Don Knotts is beloved by TV audiences for playing Deputy Barney Fife on “The Andy Griffith Show.” It seems like he was on there the entire run, but he was not at all.
Let’s talk about why Knotts left the popular CBS show after five seasons. Griffith, who played Sheriff Andy Taylor, originally said he only wanted to do the situation comedy for five seasons. So he and Knotts both signed five-year contracts. Knotts, who had worked as a character actor in films and on Steve Allen’s “Tonight,” started looking for work during that fifth season.
He ended up signing a five-year movie deal with Universal Pictures, according to an article on IMDB. That’s where he made movies like “The Ghost and Mr. Chicken” and “The Incredible Mr. Limpett.”
Knotts Couldn’t End New Deal for ‘The Andy Griffith Show’
But Griffith decided that he wanted to keep on going with the series for three more seasons. In fact, Knotts was also offered a three-year contract. Yet Knotts was bound by his contract with Universal Pictures. He couldn’t get out of it, so he left the show.
Griffith and show producers Danny Thomas and Sheldon Leonard looked for someone to fill Knotts’ shoes. They selected comedian Jack Burns, who was part of the comedy team of Burns and Schreiber, to play Deputy Warren Ferguson.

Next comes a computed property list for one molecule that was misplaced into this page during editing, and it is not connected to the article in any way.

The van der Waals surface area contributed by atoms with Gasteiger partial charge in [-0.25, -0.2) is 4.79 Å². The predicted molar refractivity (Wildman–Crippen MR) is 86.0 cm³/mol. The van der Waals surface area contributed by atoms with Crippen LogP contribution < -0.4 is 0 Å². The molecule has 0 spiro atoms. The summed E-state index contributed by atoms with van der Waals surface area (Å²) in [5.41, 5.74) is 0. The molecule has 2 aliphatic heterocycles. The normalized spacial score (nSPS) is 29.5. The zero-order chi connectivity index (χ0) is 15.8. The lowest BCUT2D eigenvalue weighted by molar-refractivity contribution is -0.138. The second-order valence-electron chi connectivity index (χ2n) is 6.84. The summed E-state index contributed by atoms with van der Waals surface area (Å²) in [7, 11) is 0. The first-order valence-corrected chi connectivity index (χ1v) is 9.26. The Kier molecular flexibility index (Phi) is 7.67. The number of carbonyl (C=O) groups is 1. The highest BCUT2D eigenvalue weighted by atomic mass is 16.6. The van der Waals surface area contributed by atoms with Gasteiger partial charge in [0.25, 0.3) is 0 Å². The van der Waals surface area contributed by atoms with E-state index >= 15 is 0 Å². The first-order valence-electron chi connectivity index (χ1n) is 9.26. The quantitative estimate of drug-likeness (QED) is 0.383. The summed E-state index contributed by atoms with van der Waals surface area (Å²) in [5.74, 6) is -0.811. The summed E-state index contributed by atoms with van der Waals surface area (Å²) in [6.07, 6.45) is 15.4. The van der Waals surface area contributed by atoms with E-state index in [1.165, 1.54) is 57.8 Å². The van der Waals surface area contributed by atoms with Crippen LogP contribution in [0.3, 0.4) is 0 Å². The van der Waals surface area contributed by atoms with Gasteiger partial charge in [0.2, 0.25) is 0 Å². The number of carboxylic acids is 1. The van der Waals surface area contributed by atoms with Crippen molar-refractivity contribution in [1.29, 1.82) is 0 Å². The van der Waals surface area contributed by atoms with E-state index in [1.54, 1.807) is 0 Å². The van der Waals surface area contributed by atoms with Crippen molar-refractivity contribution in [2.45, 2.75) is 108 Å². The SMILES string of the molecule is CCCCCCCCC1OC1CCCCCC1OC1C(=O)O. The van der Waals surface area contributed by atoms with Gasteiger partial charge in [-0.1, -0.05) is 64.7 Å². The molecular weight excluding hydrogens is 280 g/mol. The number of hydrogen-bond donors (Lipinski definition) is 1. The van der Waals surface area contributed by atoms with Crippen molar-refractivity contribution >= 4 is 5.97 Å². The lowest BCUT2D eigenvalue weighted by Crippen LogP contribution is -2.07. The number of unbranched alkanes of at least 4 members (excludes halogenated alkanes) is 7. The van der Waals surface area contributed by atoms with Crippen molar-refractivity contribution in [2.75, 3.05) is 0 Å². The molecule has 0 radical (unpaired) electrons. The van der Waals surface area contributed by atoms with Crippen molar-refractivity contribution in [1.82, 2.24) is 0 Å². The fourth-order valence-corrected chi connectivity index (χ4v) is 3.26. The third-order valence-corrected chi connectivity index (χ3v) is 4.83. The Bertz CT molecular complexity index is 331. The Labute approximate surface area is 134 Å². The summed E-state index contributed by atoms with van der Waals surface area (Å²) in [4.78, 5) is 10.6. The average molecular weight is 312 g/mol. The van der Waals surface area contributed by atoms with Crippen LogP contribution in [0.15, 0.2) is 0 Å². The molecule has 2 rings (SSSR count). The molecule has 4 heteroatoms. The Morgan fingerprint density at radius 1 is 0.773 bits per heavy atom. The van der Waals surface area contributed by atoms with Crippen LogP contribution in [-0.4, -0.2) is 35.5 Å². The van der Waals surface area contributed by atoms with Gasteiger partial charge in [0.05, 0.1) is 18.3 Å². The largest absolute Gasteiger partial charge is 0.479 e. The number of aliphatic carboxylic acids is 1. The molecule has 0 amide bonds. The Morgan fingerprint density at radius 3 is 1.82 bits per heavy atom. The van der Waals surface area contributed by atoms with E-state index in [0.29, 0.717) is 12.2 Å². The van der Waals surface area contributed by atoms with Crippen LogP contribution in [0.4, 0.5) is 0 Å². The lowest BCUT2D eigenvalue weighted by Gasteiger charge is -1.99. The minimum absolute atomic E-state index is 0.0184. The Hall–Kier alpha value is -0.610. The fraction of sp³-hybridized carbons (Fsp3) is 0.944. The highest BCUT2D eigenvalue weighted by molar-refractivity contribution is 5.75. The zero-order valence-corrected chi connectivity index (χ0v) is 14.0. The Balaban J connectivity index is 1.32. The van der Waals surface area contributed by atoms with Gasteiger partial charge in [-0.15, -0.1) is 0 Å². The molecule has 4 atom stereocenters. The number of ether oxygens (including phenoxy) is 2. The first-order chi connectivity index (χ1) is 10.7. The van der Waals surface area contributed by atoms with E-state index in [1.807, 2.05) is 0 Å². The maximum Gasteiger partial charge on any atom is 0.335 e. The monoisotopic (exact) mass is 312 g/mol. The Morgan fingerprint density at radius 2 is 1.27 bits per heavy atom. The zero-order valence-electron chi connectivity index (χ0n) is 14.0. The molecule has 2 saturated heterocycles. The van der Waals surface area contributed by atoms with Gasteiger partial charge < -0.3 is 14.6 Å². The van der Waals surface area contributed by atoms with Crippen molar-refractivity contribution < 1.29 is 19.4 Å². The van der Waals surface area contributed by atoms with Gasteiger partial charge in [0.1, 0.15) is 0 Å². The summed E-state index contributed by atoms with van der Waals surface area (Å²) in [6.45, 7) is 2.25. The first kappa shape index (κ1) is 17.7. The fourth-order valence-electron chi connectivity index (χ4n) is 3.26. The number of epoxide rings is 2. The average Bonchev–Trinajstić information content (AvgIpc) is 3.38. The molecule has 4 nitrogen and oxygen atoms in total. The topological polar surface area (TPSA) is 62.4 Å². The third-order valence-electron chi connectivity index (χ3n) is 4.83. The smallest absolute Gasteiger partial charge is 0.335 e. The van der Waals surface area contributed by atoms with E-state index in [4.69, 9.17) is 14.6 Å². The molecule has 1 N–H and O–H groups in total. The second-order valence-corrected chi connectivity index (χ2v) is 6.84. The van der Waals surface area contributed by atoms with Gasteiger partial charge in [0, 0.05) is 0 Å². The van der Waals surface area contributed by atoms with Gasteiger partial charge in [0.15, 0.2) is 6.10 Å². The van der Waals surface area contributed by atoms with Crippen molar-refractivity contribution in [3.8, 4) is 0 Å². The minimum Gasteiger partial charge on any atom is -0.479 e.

Needless to say, viewers weren’t happy and wanted Knotts back on the show. Burns, a very successful comedian in his own right, was let go after 11 episodes.
Knotts would return for a couple of guest spots during the last seasons of “The Andy Griffith Show.” Viewers were happy to see Barney Fife back in Mayberry, yet there was a little bit of the original magic between Knotts and Griffith missing in those guest shots.
Show’s Star Made Decision To End Popular Series On CBS
It appears that Andy Griffith himself made the call after eight seasons to end “The Andy Griffith Show.”
His show was one of those that moved from black-and-white episodes to color ones in the 1960s. At the time, color televisions were becoming the rage and viewers wanted their shows in glorious color. To Griffith, this took away from Mayberry’s quaintness.
But some shows might have seen their lights dim a bit in popularity. Griffith sensed this happening, yet he, too, was getting tired of playing the same character after eight seasons.
“(Barney Fife actor Don Knotts) was gone, and the show had gone into color from black and white,” Griffith said in an interview. “And it was getting like a regular situation comedy. And I was afraid I wasn’t holding up my end of it any longer. Also, I wanted to try my wings outside.”
Griffith’s friends knew he was serious about ending the show. He was clearly struggling in the final years to handle the changes. So it was goodbye Mayberry and hello to new opportunities for Griffith and the cast.